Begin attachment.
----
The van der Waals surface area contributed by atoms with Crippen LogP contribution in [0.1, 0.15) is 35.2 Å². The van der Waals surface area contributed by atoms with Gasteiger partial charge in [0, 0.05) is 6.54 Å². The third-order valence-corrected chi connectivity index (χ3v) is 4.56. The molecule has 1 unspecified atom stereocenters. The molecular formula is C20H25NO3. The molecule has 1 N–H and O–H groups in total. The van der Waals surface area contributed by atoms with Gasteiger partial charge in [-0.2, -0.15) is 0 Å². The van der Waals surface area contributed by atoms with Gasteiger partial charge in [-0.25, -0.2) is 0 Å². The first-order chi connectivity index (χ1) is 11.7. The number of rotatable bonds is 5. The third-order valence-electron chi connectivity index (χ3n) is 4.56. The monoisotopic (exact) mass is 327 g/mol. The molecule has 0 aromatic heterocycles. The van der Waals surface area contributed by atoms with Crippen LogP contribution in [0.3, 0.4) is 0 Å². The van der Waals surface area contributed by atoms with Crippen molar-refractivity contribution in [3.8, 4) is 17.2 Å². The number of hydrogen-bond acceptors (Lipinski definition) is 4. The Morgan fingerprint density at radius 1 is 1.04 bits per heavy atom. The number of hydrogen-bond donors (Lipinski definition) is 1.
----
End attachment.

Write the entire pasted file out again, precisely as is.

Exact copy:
The van der Waals surface area contributed by atoms with Crippen LogP contribution in [0.1, 0.15) is 35.2 Å². The van der Waals surface area contributed by atoms with Gasteiger partial charge in [0, 0.05) is 6.54 Å². The third-order valence-corrected chi connectivity index (χ3v) is 4.56. The molecule has 1 unspecified atom stereocenters. The molecular formula is C20H25NO3. The molecule has 1 N–H and O–H groups in total. The van der Waals surface area contributed by atoms with Gasteiger partial charge in [-0.2, -0.15) is 0 Å². The van der Waals surface area contributed by atoms with Gasteiger partial charge in [-0.25, -0.2) is 0 Å². The first-order chi connectivity index (χ1) is 11.7. The number of rotatable bonds is 5. The third-order valence-electron chi connectivity index (χ3n) is 4.56. The monoisotopic (exact) mass is 327 g/mol. The molecule has 0 aromatic heterocycles. The van der Waals surface area contributed by atoms with Crippen LogP contribution in [0.3, 0.4) is 0 Å². The van der Waals surface area contributed by atoms with Crippen molar-refractivity contribution in [3.8, 4) is 17.2 Å². The number of hydrogen-bond acceptors (Lipinski definition) is 4. The Morgan fingerprint density at radius 1 is 1.04 bits per heavy atom. The number of hydrogen-bond donors (Lipinski definition) is 1.